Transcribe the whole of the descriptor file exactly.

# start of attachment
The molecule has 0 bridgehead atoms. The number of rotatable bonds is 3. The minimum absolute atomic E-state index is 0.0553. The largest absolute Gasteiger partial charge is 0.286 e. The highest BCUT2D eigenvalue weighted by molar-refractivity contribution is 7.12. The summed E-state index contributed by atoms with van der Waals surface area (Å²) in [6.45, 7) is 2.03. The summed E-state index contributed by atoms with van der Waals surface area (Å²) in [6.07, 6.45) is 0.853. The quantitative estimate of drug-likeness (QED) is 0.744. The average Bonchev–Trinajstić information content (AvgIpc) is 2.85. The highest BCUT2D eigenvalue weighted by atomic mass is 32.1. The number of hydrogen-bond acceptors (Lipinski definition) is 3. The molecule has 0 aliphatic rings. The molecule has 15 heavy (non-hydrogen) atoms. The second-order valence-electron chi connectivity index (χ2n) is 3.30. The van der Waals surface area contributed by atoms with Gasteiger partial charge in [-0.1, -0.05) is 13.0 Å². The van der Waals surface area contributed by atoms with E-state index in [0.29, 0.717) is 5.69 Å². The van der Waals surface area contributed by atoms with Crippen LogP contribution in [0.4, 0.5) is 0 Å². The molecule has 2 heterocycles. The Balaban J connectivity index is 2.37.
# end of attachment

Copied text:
The molecule has 0 bridgehead atoms. The number of rotatable bonds is 3. The minimum absolute atomic E-state index is 0.0553. The largest absolute Gasteiger partial charge is 0.286 e. The highest BCUT2D eigenvalue weighted by molar-refractivity contribution is 7.12. The summed E-state index contributed by atoms with van der Waals surface area (Å²) in [6.45, 7) is 2.03. The summed E-state index contributed by atoms with van der Waals surface area (Å²) in [6.07, 6.45) is 0.853. The quantitative estimate of drug-likeness (QED) is 0.744. The average Bonchev–Trinajstić information content (AvgIpc) is 2.85. The highest BCUT2D eigenvalue weighted by atomic mass is 32.1. The number of hydrogen-bond acceptors (Lipinski definition) is 3. The molecule has 0 aliphatic rings. The molecule has 15 heavy (non-hydrogen) atoms. The second-order valence-electron chi connectivity index (χ2n) is 3.30. The van der Waals surface area contributed by atoms with Gasteiger partial charge in [-0.1, -0.05) is 13.0 Å². The van der Waals surface area contributed by atoms with E-state index in [0.29, 0.717) is 5.69 Å². The van der Waals surface area contributed by atoms with Crippen LogP contribution in [0.4, 0.5) is 0 Å². The molecule has 2 heterocycles. The Balaban J connectivity index is 2.37.